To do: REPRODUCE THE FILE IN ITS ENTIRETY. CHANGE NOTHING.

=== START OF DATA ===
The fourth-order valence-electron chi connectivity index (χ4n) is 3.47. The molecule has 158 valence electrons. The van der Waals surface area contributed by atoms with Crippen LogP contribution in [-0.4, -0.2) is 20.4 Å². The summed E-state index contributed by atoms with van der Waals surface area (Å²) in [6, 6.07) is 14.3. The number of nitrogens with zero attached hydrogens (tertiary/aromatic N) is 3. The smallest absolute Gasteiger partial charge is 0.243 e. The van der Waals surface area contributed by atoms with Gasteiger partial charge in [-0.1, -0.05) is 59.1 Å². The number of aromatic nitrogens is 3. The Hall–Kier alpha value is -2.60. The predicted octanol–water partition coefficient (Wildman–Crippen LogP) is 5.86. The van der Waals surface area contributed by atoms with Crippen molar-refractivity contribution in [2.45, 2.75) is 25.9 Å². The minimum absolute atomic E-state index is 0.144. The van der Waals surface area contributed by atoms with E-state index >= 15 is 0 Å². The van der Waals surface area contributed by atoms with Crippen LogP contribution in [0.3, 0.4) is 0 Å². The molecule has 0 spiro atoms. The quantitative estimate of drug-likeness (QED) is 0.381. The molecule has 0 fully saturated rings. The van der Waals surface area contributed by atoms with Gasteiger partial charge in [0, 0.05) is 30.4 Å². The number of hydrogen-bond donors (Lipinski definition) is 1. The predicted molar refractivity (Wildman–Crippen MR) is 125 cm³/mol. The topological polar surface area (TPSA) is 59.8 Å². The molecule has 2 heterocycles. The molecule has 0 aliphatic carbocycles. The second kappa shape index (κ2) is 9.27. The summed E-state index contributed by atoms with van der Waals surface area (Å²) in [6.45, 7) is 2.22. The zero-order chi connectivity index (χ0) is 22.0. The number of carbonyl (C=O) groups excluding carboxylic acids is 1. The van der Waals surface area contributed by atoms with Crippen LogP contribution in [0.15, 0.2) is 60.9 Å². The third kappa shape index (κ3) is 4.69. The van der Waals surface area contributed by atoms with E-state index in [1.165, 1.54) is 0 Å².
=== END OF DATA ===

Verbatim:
The fourth-order valence-electron chi connectivity index (χ4n) is 3.47. The molecule has 158 valence electrons. The van der Waals surface area contributed by atoms with Crippen LogP contribution in [-0.4, -0.2) is 20.4 Å². The summed E-state index contributed by atoms with van der Waals surface area (Å²) in [6, 6.07) is 14.3. The number of nitrogens with zero attached hydrogens (tertiary/aromatic N) is 3. The smallest absolute Gasteiger partial charge is 0.243 e. The van der Waals surface area contributed by atoms with Gasteiger partial charge in [-0.1, -0.05) is 59.1 Å². The number of aromatic nitrogens is 3. The Hall–Kier alpha value is -2.60. The predicted octanol–water partition coefficient (Wildman–Crippen LogP) is 5.86. The van der Waals surface area contributed by atoms with Crippen molar-refractivity contribution in [2.45, 2.75) is 25.9 Å². The minimum absolute atomic E-state index is 0.144. The van der Waals surface area contributed by atoms with E-state index >= 15 is 0 Å². The van der Waals surface area contributed by atoms with Crippen LogP contribution in [0.3, 0.4) is 0 Å². The molecule has 0 spiro atoms. The quantitative estimate of drug-likeness (QED) is 0.381. The molecule has 0 fully saturated rings. The van der Waals surface area contributed by atoms with Gasteiger partial charge in [0, 0.05) is 30.4 Å². The number of hydrogen-bond donors (Lipinski definition) is 1. The predicted molar refractivity (Wildman–Crippen MR) is 125 cm³/mol. The topological polar surface area (TPSA) is 59.8 Å². The molecule has 2 heterocycles. The molecule has 0 aliphatic carbocycles. The second kappa shape index (κ2) is 9.27. The summed E-state index contributed by atoms with van der Waals surface area (Å²) in [6.45, 7) is 2.22. The zero-order chi connectivity index (χ0) is 22.0. The number of carbonyl (C=O) groups excluding carboxylic acids is 1. The van der Waals surface area contributed by atoms with Crippen LogP contribution in [0.15, 0.2) is 60.9 Å². The third kappa shape index (κ3) is 4.69. The van der Waals surface area contributed by atoms with E-state index in [1.165, 1.54) is 0 Å².